“Snot-nosed bobolyne. I like the sound of that, too,” Hotch said, and grinned. “But we can pretend you’ve been in time-out, if you want to join the party again.”
“Can’t I just stay in here?” Spencer asked.
“If you really want to.”
“I really want to.” He sniffed, and searched for a distraction. “I could call up Morgan and see how the case is coming along.”
“All right. You want me to tell you when it’s time for cake and ice cream?”
Spencer hesitated, then shook his head. “Not if Paul’s still there. He’d probably shove my face into it, or dump it down the back of my neck.”
“You might be right, he’s certainly a handful. Okay, you can have yours later.” Hotch said, then stood up and went out. Spencer exhaled in relief, took a moment to collect himself, then dug his phone out of his pocket and dialed.
Morgan answered on the third ring. “Hey, Pretty Boy, what’s up?”
“Hey, Morgan. I just called to see how the case is going.”
“You called at just the right time, kid. We caught the Unsub and we’re practically at the airport now.”
“You’re coming home to-night?” Spencer was surprised at how excited the simple news made him feel.
“Yes, and I am going to sleep all weekend!”
“That bad, huh?”
“It was no fun doing this case without you and Hotch, that’s for sure,” Morgan said. “Took us twice as long. Hey, any word from SHIELD yet about getting you back to normal?”
“No, not from SHIELD, but Hotch and Strauss and I made a deal, and I’m coming back to work on Monday,” Spencer announced proudly. “I can even go out on cases, too.”
“You can? At your age? What kind of deal? You gonna be our mascot now?”
“Um, well, I have to have a supervisor with me. It’s Agent Johnson, from the arson unit.”
“Johnson … Sarah Johnson? I think I dated her once or twice. She’s pretty nice.” Morgan sounded approving.
“No, Alleluia Johnson.”
“Ally? I’ve met her, too.” Morgan’s voice changed ever so slightly, or maybe it was the difference in backgorund noise. “She’s very … intense. And, what, she just agreed to transfer to our unit and baby-sit you? How’d you get that to happen?”
“She’s actually on medical leave after being shot in the hand,” Spencer explained. “And it wouldn’t be baby-sitting. She’ll just be keeping an eye on me, make sure I’m not alone in the hotel room, that sort of thing.”
“Sounds like baby-sitting to me.”
“She’ll be supervising.”
“Agent-sitting,” Morgan teased, then relented. “That’s great, kid. I’m glad for you. How’d you like your week off with Hotch? Did you do anything fun?”
“We went to the library on Wednesday, and the ophthalmologist yesterday. My new glasses should be ready by Thursday at the latest.”
“Only you would think going to the eye doctor is fun,” Morgan grinned. “Hey, isn’t it Jack’s birthday to-day? When’s he having his party?”
“Um … right now,” Spencer admitted.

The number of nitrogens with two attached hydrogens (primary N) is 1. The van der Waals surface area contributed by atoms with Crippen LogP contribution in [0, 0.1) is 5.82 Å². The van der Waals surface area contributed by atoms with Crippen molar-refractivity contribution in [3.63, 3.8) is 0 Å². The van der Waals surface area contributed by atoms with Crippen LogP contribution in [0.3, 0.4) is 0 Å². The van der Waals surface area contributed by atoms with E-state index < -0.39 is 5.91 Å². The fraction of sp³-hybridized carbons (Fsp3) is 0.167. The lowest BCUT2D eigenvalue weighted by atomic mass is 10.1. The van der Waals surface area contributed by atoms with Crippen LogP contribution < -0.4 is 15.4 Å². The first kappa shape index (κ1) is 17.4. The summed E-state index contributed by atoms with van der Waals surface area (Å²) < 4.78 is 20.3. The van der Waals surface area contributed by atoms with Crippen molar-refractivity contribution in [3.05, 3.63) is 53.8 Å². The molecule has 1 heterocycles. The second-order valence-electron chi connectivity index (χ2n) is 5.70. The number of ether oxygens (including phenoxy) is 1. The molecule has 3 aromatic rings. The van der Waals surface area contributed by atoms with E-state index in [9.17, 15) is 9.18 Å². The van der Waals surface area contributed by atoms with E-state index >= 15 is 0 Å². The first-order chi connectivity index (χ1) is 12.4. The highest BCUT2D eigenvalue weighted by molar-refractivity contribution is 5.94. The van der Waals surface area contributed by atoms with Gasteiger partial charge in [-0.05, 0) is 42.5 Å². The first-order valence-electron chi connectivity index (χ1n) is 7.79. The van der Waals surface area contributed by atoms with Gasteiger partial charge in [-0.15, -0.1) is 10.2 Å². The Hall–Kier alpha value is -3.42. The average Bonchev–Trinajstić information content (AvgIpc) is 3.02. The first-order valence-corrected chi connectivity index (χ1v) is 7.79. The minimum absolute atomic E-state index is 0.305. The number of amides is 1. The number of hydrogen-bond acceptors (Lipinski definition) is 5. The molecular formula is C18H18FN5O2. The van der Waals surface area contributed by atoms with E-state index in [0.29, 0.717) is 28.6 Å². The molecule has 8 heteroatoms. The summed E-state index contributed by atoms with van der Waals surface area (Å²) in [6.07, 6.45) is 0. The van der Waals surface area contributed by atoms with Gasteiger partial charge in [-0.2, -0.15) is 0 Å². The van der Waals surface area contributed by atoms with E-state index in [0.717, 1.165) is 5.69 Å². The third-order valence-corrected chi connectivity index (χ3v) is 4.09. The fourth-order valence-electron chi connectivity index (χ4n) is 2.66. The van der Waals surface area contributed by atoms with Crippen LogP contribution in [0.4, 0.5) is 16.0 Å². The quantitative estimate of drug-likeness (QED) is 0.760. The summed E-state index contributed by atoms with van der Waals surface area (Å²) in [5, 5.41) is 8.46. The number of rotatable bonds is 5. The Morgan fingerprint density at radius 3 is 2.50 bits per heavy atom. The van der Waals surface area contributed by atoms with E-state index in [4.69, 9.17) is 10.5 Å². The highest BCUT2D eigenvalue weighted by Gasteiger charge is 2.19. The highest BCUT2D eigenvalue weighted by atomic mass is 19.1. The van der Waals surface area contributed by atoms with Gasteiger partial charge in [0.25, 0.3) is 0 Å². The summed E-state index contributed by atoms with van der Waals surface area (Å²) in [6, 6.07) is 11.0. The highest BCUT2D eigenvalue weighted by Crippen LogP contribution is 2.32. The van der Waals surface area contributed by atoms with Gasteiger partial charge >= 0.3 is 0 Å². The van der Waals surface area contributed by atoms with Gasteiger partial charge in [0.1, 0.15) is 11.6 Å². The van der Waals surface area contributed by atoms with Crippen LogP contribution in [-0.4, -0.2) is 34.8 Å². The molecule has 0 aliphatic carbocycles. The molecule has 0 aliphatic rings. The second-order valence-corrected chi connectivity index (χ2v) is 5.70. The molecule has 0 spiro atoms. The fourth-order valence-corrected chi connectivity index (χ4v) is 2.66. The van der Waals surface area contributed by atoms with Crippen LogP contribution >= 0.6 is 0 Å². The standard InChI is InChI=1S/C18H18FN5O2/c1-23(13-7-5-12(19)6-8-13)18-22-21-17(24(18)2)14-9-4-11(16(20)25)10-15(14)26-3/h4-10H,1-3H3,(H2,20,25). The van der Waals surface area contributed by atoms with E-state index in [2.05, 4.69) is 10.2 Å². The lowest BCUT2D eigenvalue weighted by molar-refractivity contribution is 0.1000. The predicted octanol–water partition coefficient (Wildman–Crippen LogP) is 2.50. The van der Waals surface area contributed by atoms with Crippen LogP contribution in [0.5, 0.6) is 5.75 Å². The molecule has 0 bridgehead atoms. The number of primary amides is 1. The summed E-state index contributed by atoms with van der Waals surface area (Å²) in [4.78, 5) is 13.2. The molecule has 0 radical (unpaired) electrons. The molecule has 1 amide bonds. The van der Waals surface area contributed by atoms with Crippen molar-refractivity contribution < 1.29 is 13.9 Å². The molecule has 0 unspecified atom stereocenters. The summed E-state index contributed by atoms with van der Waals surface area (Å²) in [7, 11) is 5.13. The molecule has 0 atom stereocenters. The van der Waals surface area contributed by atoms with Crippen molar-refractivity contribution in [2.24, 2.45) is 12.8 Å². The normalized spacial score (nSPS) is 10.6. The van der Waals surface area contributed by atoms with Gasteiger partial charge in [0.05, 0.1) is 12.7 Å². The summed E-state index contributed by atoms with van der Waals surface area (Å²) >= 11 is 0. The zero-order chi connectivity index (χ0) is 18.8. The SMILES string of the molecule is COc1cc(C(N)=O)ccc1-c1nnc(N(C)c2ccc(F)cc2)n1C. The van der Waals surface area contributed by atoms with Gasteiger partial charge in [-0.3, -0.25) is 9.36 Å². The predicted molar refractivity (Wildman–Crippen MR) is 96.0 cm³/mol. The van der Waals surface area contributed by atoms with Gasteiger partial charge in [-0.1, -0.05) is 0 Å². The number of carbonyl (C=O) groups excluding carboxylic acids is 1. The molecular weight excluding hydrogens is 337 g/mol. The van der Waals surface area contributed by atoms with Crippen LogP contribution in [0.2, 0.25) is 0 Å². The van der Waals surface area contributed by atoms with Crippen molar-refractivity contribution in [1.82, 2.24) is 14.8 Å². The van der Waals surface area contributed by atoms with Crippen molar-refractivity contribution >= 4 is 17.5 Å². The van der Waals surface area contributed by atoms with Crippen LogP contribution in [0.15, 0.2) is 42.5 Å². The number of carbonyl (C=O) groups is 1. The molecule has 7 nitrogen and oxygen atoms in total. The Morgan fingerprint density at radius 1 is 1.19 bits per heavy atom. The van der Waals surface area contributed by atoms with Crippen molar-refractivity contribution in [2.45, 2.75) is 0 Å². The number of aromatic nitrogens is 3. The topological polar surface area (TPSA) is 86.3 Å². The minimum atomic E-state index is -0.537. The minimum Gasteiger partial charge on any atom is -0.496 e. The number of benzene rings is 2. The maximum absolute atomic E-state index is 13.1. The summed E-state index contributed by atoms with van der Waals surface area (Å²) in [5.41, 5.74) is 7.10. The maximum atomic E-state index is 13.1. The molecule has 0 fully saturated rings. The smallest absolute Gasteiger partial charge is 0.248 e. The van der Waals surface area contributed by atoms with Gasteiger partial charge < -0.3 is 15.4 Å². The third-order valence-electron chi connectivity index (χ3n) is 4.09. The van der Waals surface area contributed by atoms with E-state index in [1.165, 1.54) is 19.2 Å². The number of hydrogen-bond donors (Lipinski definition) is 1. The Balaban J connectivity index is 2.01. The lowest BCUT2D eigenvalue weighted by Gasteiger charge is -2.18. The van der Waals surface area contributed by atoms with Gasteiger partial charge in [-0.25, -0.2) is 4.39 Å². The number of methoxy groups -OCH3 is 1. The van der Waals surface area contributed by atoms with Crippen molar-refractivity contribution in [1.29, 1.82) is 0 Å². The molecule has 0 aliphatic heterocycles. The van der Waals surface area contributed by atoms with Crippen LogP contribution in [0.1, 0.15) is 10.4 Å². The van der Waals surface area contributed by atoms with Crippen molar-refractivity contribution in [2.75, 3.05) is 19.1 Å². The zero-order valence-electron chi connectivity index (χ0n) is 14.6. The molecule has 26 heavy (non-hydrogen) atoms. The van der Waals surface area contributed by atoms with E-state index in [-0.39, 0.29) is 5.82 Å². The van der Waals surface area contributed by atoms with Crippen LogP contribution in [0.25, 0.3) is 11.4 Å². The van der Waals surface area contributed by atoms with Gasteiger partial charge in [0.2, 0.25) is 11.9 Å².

“Right now? Reid, why aren’t you in there with him playing party games and eating cake, instead of talking on the phone with me?”
“I really don’t want to talk about it, Morgan,” Spencer told him.
“Okay, sorry. Hey, tell Jack happy birthday from me.” Spencer heard a sudden chorus of voices in the background, and Morgan added, “and from everybody else here, too.”
“We’re getting ready to take off now, so I gotta go. Have a great weekend, kid, and we’ll see you on Monday at the latest.”
“Yeah, see you, Morgan.”
+++++ 9 October 2011
On Sunday at lunch, Hotch said, “Jack, how’d you like to visit Henry and Will this afternoon?”
“Yay!” Jack replied. “Can Spencer come, too?”
“No, Spencer has to come with daddy.”
“Why? What will you be doing?” Jack asked. “Is it like an appointment?”
“Well, yeah, kind of, buddy. I’m going to talk with my team, and Spencer has to come with me,” Hotch said. Spencer noticed a slight hesitation before Hotch went on. “He has some special information about a case we’re working on.”
Jack’s excitement and curiosity faded abruptly, and he was quiet for a moment before asking, “Dad?”
“Are you going to – is Spencer – is he going to work the case with you?”
Hotch froze for just a moment, and then he smiled sadly and said, “No, Jack, he won’t be working the case with me. He’s just going to talk to us about something that he saw the bad guy do, that’s all.”
“Oh, okay.” Jack looked relieved, and smiled again, but then he asked, “Spencer, what did you see? What did the bad guy do?”
Spencer hadn’t been expecting that, but thankfully, Hotch came to his rescue. “Jack, he’s only supposed to talk about that with my team, okay? Now, I think Will might want to take you and Henry out for ice cream, so why don’t you think of which two flavours you might want?”
“Strawberry and strawberry,” Jack replied instantly, and Spencer exhaled in relief that Jack had been successfully distracted.
“Okay, then, we’ll tell Will when we get there. But first we have to clean up lunch and then do our reading. We might be able to finish Charlie and the Chocolate Factory to-day.”
Eventually, however, they were pulling into a parking space near JJ and Will’s townhouse, and Spencer suggested, “Maybe I should stay in the car?”
“No, you’ve got to come meet him,” Jack exclaimed, unbuckling himself from his car seat. “Will’s great! He gives me and Henry airplane rides!”
Hotch got out of the car, opened Jack’s door and let him out, then took his son by the hand and came around to the passenger side. Teasingly, he asked, “Don’t you want an airplane ride, too, Spencer?”
Spencer gave him his best indignant look. “No, really, I’ll just stay here.”
“I can’t leave you unattended in the car even for a minute,” Hotch said. “It only takes one person to see you there and call the police on me for child endangerment. So, come on, out.”
Spencer unbuckled himself and got out. Hotch was probably going to pass him off as his nephew again, but he wasn’t sure how his boss would explain leaving only Jack with Will, and not Spencer, too. He tried to lag behind, maybe even go unnoticed, but Hotch said, “Spencer, take my hand so we can cross the street together.”